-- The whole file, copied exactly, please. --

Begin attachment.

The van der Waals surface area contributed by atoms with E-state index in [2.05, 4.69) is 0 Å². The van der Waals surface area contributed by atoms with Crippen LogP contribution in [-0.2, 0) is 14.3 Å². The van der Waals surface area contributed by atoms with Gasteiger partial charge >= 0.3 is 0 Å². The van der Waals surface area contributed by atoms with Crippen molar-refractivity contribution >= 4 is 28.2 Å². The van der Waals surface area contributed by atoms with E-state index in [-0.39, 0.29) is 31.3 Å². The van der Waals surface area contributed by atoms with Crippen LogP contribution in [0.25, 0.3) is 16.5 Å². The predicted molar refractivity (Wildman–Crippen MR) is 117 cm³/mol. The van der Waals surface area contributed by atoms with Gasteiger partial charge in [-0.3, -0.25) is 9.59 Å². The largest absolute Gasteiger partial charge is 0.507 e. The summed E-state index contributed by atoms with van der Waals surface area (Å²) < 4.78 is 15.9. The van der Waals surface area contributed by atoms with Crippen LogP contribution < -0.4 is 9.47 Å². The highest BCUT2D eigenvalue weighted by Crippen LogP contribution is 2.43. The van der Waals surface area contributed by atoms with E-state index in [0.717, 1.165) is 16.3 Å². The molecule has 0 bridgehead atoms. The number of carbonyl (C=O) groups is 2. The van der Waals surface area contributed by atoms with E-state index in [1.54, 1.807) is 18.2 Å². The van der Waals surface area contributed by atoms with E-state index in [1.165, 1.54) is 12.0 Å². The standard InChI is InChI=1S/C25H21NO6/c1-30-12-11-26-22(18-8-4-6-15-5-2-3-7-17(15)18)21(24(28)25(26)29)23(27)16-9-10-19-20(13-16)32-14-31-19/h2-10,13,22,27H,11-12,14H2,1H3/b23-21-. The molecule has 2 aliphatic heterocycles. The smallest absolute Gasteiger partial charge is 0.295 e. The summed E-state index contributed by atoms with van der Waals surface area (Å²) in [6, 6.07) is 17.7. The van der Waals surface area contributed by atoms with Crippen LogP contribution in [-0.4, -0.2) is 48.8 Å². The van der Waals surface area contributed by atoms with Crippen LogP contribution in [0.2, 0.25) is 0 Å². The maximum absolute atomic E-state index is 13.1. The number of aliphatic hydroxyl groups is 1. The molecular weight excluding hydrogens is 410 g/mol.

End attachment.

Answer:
The van der Waals surface area contributed by atoms with E-state index in [2.05, 4.69) is 0 Å². The van der Waals surface area contributed by atoms with Crippen LogP contribution in [-0.2, 0) is 14.3 Å². The van der Waals surface area contributed by atoms with Gasteiger partial charge >= 0.3 is 0 Å². The van der Waals surface area contributed by atoms with Crippen molar-refractivity contribution >= 4 is 28.2 Å². The van der Waals surface area contributed by atoms with E-state index in [-0.39, 0.29) is 31.3 Å². The van der Waals surface area contributed by atoms with Crippen LogP contribution in [0.25, 0.3) is 16.5 Å². The predicted molar refractivity (Wildman–Crippen MR) is 117 cm³/mol. The van der Waals surface area contributed by atoms with Gasteiger partial charge in [-0.3, -0.25) is 9.59 Å². The largest absolute Gasteiger partial charge is 0.507 e. The summed E-state index contributed by atoms with van der Waals surface area (Å²) < 4.78 is 15.9. The van der Waals surface area contributed by atoms with Crippen LogP contribution < -0.4 is 9.47 Å². The highest BCUT2D eigenvalue weighted by Crippen LogP contribution is 2.43. The van der Waals surface area contributed by atoms with E-state index in [0.717, 1.165) is 16.3 Å². The molecule has 0 bridgehead atoms. The number of carbonyl (C=O) groups is 2. The van der Waals surface area contributed by atoms with E-state index in [1.54, 1.807) is 18.2 Å². The van der Waals surface area contributed by atoms with E-state index in [1.165, 1.54) is 12.0 Å². The standard InChI is InChI=1S/C25H21NO6/c1-30-12-11-26-22(18-8-4-6-15-5-2-3-7-17(15)18)21(24(28)25(26)29)23(27)16-9-10-19-20(13-16)32-14-31-19/h2-10,13,22,27H,11-12,14H2,1H3/b23-21-. The molecule has 2 aliphatic heterocycles. The smallest absolute Gasteiger partial charge is 0.295 e. The summed E-state index contributed by atoms with van der Waals surface area (Å²) in [6, 6.07) is 17.7. The van der Waals surface area contributed by atoms with Crippen LogP contribution in [-0.4, -0.2) is 48.8 Å². The van der Waals surface area contributed by atoms with Crippen LogP contribution in [0.2, 0.25) is 0 Å². The maximum absolute atomic E-state index is 13.1. The number of aliphatic hydroxyl groups is 1. The molecular weight excluding hydrogens is 410 g/mol.